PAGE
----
I always wondered at the story of Jacob. How could someone have the audacity to struggle with God? How could he win? How did he know to ask for a blessing? Similarly, how do we know when is the right time to face the hurt that lingers? How do some overcome quickly and others take years to feel healing emotionally?

I recently took a course in Emotionally-Focused Therapy for Individuals. One primary thing I learned was that behind every emotion is a need- sometimes we need to ask a part of ourselves- or God for this to heal, just like the blessing that Jacob asked from God. From fear we may seek safety and reassurance. From sadness we may want comfort or love. On each of our journey I pray that we have the will to engage in the struggle through hard emotions and hard times and the courage seek the blessing that we need to heal.

The Hazards and Joys of work in Mental Health


One of the riskiest and most challenging aspects of working in mental health is that of suicide.  For those who are depressed, bipolar, and psychotic that risk is very high.  We do everything in our power to prevent such tragedies.

In the last two weeks at work I have witnessed two contrasting stories on the topic.  Firstly, a client committed suicide that was on the caseload of one of the case manager.  This client’s life was very hard, she suffered from extreme highs and lows and she had numerous previous attempts where she had escaped death. The case manager noted that on the weekend that it happened there was a hang-up message from that client.  So close to asking for help.  This was very hard for the case manager and for all those who had worked with the client over the many years.

The second story is one of miraculous grace.  A client of a different case manager told me that one of her clients told her that over the week-end her client had prepared to commit suicide and was ready to do it and at that very moment her phone rang and the client picked it up.  It was his daughter who he had not heard from in 10 years calling to say that she wanted to come and visit him shortly.  This stopped the man in his tracks and he sought out help.

I have never experienced the loss a client by suicide, but I understand that most people who work in mental health do so at some point in their career.  I know that likely I would struggle emotionally and feel guilt and wonder what I could have done.  I know it would be an incredibly painful experience.  Trusting in God, as a loving father, I know he loves that deeply wounded and through the second story see that he does miraculously use us weak human beings for his means of grace in this world.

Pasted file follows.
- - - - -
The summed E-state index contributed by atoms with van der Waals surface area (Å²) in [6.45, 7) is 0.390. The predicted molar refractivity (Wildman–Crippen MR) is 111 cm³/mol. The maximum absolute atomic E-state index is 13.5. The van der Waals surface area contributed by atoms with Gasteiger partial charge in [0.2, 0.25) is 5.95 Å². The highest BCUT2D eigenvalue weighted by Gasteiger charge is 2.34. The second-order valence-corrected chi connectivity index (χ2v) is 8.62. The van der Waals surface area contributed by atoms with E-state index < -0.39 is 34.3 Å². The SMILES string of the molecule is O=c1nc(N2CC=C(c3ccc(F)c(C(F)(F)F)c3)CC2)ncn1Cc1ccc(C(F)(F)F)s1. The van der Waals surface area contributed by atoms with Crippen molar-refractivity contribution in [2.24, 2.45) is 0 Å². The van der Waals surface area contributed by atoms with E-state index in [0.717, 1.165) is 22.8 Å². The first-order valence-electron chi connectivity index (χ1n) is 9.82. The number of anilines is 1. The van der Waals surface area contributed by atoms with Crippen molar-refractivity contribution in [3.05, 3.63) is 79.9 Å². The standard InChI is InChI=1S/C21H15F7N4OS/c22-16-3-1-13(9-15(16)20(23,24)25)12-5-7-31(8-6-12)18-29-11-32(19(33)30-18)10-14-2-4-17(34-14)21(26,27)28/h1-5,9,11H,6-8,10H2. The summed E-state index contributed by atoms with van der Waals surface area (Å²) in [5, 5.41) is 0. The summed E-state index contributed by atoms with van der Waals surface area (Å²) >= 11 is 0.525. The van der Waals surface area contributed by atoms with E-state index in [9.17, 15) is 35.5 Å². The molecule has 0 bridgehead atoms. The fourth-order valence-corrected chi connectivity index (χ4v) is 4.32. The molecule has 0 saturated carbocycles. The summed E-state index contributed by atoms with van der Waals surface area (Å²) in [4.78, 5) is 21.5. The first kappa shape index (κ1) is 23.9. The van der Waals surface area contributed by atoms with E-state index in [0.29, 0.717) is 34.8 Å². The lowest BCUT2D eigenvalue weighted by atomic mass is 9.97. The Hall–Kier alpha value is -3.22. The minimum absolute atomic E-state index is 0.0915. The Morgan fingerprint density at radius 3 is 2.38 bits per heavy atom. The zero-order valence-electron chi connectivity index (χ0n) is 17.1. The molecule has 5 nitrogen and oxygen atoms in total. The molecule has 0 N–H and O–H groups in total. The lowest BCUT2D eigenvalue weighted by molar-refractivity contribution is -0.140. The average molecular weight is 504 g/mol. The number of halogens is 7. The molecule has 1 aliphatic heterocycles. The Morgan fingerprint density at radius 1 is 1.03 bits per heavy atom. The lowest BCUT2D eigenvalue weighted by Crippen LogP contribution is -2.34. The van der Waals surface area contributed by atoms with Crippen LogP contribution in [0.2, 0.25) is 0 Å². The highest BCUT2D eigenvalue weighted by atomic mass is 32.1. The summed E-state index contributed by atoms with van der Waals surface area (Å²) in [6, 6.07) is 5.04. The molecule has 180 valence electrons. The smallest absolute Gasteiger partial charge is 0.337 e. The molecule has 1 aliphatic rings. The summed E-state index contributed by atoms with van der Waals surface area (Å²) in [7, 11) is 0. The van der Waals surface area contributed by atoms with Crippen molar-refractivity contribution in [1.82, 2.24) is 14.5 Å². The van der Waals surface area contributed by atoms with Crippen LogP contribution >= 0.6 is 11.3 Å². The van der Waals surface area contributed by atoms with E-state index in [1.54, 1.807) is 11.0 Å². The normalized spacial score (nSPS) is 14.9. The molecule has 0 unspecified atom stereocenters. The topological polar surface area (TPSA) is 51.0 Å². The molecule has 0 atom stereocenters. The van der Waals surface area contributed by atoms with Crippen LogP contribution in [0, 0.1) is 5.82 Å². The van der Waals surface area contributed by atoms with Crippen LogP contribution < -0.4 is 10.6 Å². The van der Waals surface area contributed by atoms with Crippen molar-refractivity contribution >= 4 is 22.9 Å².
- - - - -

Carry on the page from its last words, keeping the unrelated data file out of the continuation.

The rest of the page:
I was interviewing and listening to a new client the other day as she told me her story of death of all of those close to her, parents who were not available or in jail, and chronic physical problems. I  also read the chart to see also that she had experienced abuse in foster case.  It is so easy to understand how people become so hopeless when they experience life as unhappy and without joy as this woman described.  I just wanted this client to experience the love of Jesus.  The story of the phone call reminds me that God moves in mysterious ways gently and unexpectedly through each person’s life.

My lenten discipline for this season is to endeavour to pray for each client before seeing them and ask that God would give me openness, patience, love and grace.

CBT “Thought Record” Challenge

I have been mulling over Cognitive Behavioral Therapy techniques and what it is like for clients to engage in this therapy.  If you are in healthcare as a therapist this is a mainstay of therapy.  One of the cornerstones of this techniques is the assignment of  “thought log” or “though record” or “thinking report” as homework assignments.  In these exercises you ask clients to identify a trigger (situation), an emotion (and intensity level), actions, and the automatic thoughts that are experienced.  After these “hot thoughts” are identified you ask people to find alternative realistic thoughts and/or behaviors.

When used these can be very effective.  When is the operative word.  Like any homework given to a depressed or anxious person they often are not completed and trigger a whole wave of feelings and avoidance.  Some therapists choose to discard this type of homework all together as it creates “resistance” that they deem unnecessary.  Others embrace this not doing homework and ask clients to examine this action using a thought log in session, or do a chain analysis to understand this behavior.

I have been thinking about these two views.  Mostly I have attempted to use these logs, examined the not doing them, and sometimes concluded after discussing with the client that they just do not work for the client at this time.